Finding the right cancer drug with high-content screening

Lassi Paavolainen, Principal Investigator at the Institute for Molecular Medicine Finland (FIMM), Vilja Pietiäinen, Adjunct Professor in Cell and Molecular Biology, and Amanda Jones, Life Science Research Strategy Leader at PerkinElmer explain how functional precision medicine using ex vivo drug testing and HCS on patient-derived 3D cancer cell cultures shows promise for improving individual’s treatment journey. 

Each cancer is personal: Managing drug response and resistance 

Over the past decade we have seen dramatic progress in our understanding of the underlying causes of many cancers, giving rise to more targeted treatments which exploit specific molecules and pathways involved in cancer growth, progression, and spread. 

Despite impressive gains with these more attuned drugs, the fact remains that no two cancers act the completely same and no two patients’ bodies respond to treatment in the same way. Many patients, especially those in advanced and metastasized disease stages, experience drug resistance caused by a combination of factors including tumour microenvironment and intratumour heterogeneity. Additionally, while the genetic background of the patient, such as certain somatic cancer mutations, would be known, many of these mutations are not directly druggable. 

To help fight this 1×1 resistance challenge, researchers need to look beyond pure genomics processes to multi-dimensional assessments — including both genomic and phenotypic analysis. This can, in turn, help inform personalised and more effective treatment approaches and lead to better outcomes for patients. 

Inner workings: Leveraging HCS and AI to pinpoint drug sensitivities at the cellular and organoid level 

A promising approach, currently being used at the Institute for Molecular Medicine Finland (FIMM), University of Helsinki, leverages automated fluorescence microscopy and image analysis (HCS) with AI data analytics to investigate the response of patient-derived 3D cancer cell cultures against panels of anti-cancer drugs more quickly, easily, deeply, and accurately. FIMM’s researchers are currently investigating both haematological cancers as well as a wide range of solid tumours and are also part of the iCAN Digital Precision Cancer Medicine Flagship.   

By characterising the phenotypic alterations caused by the drug perturbations at a single-cell level, it is possible to build an understanding of the range of cellular responses providing additional layers of information in comparison to genomic sequencing alone. This approach also allows for hundreds of compounds to be tested at once meaning many more drugs or combinations can be analysed than would otherwise be possible on an individual cancer.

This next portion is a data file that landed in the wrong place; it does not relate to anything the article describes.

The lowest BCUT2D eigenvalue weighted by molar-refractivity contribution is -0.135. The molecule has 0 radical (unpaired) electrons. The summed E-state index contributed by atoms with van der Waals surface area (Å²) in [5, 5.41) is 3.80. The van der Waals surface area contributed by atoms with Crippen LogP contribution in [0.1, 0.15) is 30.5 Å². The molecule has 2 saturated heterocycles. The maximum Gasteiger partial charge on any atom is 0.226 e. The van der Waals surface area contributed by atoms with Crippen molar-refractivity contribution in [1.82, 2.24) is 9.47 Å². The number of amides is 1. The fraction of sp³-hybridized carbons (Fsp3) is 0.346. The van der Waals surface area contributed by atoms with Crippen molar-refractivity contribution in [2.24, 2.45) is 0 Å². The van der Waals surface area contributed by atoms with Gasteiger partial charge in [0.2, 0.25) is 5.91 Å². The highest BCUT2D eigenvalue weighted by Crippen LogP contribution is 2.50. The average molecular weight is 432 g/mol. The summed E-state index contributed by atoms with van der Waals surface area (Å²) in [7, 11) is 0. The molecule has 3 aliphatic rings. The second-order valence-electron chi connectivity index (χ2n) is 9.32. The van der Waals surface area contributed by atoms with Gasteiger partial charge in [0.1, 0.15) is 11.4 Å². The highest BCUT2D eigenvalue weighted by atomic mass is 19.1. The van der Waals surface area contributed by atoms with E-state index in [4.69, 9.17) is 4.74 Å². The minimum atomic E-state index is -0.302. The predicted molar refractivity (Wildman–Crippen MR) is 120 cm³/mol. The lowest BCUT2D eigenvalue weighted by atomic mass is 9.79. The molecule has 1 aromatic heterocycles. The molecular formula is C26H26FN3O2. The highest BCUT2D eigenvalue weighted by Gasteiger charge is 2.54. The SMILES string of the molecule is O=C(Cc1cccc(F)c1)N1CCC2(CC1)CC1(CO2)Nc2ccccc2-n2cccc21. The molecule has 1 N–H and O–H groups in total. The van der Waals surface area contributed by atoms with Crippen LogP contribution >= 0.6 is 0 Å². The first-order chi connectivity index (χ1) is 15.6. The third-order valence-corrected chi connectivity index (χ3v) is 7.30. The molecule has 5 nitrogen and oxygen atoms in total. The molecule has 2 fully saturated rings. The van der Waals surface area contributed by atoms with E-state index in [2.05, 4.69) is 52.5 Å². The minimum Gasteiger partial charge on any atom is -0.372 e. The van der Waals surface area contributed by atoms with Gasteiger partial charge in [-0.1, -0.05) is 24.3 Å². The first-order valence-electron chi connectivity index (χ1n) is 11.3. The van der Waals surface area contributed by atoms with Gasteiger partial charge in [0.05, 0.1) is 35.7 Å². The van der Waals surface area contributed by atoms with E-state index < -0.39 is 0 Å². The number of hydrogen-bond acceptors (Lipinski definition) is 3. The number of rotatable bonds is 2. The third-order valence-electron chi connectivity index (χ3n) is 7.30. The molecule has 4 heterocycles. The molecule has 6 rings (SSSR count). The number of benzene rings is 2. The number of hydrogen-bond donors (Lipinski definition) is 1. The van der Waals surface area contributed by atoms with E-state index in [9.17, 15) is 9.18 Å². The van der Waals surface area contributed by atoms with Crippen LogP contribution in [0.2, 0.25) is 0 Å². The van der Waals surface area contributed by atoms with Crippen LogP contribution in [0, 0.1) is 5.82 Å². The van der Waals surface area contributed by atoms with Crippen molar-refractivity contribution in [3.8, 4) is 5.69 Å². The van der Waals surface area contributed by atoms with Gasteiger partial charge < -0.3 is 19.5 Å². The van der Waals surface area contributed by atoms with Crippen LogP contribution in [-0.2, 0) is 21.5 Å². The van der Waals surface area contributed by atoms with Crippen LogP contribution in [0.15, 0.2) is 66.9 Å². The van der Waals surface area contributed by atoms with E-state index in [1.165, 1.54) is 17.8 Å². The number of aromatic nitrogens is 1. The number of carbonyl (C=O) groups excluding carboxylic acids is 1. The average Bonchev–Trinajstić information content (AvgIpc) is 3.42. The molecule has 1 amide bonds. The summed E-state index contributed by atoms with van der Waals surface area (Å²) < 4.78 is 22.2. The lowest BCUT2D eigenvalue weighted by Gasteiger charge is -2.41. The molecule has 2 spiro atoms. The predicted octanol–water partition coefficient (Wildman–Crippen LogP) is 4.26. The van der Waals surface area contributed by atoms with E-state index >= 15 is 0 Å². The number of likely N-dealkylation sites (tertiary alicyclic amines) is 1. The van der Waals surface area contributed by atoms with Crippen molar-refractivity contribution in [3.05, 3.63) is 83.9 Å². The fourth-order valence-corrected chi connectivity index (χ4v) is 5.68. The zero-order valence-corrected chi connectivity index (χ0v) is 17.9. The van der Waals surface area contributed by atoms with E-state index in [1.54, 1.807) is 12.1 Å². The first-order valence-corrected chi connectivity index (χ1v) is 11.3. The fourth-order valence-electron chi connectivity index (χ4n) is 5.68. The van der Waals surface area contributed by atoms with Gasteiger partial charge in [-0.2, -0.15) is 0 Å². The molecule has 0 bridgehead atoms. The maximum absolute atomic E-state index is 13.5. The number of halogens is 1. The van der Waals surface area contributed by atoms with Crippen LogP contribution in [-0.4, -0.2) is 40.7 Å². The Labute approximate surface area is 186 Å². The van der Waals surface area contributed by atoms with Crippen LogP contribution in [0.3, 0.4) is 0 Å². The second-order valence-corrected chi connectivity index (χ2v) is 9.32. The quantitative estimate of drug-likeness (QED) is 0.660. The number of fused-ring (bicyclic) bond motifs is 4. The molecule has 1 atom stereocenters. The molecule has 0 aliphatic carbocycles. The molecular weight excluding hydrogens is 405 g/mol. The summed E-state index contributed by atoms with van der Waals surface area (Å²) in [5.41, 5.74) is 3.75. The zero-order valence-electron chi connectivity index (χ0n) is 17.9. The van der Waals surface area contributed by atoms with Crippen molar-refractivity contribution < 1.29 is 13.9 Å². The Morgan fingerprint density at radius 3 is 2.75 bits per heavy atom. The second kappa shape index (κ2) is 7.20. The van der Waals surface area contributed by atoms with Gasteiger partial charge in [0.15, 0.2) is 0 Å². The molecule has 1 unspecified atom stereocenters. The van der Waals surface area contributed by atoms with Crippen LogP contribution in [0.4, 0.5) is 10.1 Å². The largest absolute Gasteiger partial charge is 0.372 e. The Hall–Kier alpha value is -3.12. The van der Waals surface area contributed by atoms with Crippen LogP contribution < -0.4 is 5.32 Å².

Here’s how it works: 

Functional, ex vivo drug testing with HCS involves testing a panel of drugs on cancer cells directly derived from individual patients, and then imaging and analysing the phenotypic alterations caused by the compounds.  

Patient tissue samples are collected and then instantly processed to create short term cell cultures that retain the relevant physiology. Once enough cells have grown, various biomarkers are tested to confirm the phenotypic representativity when compared to the original tumour tissue. Additionally, the cells can be treated with more than 500 drugs or customised libraries prior to the staining. Automated robotics provide consistent liquid handling through this process before fixing, staining and imaging.  

Software is used to extract quantitative descriptions of the cells and the data is analysed. AI and machine learning models, trained with a set of reference images, are then used to tease apart the often-subtle differences in phenotypic signatures to analyse drug treatments. This overall process allows drug sensitivity to be characterised at a single cell level, which is a significant gain in knowledge given the heterogeneous nature of cancer and that what happens to one cell type may not happen in another.  

Compared to working with other precision medicine assays, this imaging, plus AI approach is more data driven where larger volumes of data are created and can be mined to highlight patterns in fresh and unbiased ways. Untypical responses, that might be missed by more traditional assay methods or require manual checking in the past can also be spotted.  

Depending on the cell culture, the whole process can take a team between one and six weeks to get from samples to actionable insights– compared to sequential in-patient treatments with long term follow up. Providing a physician with a drug sensitivity profile, along with tumour genomics and eg. transcriptomics can help generate more predictive clinical responses and more effective treatments.